Rosetta’s comet resting place
BERLIN: The Rosetta spacecraft ended its historic mission yesterday, crashing on the surface of the dusty, icy comet it spent 12 years chasing in a hunt that provided insight into the early days of the solar system and captured the public’s imagination.
The spacecraft stalked comet 67P/ ChuryumovGerasimenko across more than 6 billion km of space, collecting a treasure-trove of information on comets that will keep scientists busy for the next decade.
Scientists in the European Space Agency control centre in Darmstadt, Germany, clapped and hugged as confirmation of the end of the mission came.
Rosetta completed its freefall descent at the speed of a sedate walk, joining the probe Philae, which landed on the comet in November 2014 in what was considered a remarkable feat of precision space travel.
“It was a good ending,” said Klaus Schiling, who worked on mission planning for Rosetta 27 years ago with prime contractor Airbus. “There were so many ups and downs with this mission.”
The mission managed several historic firsts, such as getting a spacecraft into orbit around a comet and the unprecedented landing of a probe on the surface. A handful of previous spacecraft had snapped pictures and collected data as they flew past their targets.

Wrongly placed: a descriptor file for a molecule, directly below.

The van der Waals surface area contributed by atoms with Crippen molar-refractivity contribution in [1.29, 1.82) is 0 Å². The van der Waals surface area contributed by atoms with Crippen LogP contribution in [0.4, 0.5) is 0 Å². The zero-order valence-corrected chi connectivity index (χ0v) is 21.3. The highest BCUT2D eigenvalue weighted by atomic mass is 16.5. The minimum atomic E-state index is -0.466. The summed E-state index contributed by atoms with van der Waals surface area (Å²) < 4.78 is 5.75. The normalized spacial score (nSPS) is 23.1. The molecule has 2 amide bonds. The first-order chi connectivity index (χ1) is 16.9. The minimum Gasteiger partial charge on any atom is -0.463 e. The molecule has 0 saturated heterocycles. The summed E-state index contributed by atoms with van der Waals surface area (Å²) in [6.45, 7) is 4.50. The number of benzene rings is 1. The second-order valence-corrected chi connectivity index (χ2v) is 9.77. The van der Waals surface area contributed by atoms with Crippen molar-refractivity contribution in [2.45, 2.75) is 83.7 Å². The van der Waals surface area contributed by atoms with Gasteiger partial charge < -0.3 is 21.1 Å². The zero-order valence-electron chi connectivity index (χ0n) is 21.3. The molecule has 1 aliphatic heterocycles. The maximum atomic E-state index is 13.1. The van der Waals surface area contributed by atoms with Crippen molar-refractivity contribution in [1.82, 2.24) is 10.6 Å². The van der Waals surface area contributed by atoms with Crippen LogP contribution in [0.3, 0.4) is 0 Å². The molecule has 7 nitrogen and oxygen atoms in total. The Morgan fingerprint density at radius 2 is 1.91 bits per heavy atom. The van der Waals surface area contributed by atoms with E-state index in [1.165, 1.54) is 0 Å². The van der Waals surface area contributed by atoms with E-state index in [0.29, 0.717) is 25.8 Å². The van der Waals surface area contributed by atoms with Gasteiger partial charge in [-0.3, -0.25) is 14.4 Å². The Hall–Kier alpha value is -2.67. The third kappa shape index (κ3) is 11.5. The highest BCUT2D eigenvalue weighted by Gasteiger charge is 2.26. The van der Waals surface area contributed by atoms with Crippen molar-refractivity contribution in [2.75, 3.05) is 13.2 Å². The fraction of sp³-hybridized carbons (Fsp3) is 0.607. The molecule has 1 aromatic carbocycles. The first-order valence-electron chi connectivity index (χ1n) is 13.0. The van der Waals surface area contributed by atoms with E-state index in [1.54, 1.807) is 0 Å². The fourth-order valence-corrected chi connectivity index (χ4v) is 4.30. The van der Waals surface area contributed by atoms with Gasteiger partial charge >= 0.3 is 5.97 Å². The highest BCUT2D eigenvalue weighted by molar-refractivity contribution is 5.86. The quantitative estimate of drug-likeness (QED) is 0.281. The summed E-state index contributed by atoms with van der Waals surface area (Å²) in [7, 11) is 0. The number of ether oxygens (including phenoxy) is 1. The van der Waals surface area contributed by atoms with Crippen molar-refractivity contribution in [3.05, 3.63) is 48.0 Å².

Rosetta had been subjected to the harsh radiation and extreme temperatures since launching in March 2004 and was unlikely to last much longer.
Before reaching the surface and shutting down, Rosetta’s instruments and camera relayed back data and images, giving scientists insight into the structure of the comet.
That data will reveal information on the side walls of the comet, crucial to understanding how they are formed, as well as on large 100m-wide pits, which scientists believe are key to how the comet releases gas and dust as it is warmed by the sun.
Scientists now believe asteroids, not comets, were primarily responsible for delivering water to Earth and other planets in the inner solar system, possibly setting the stage for life. – Reuters
An artist’s impression of the Rosetta spacecraft .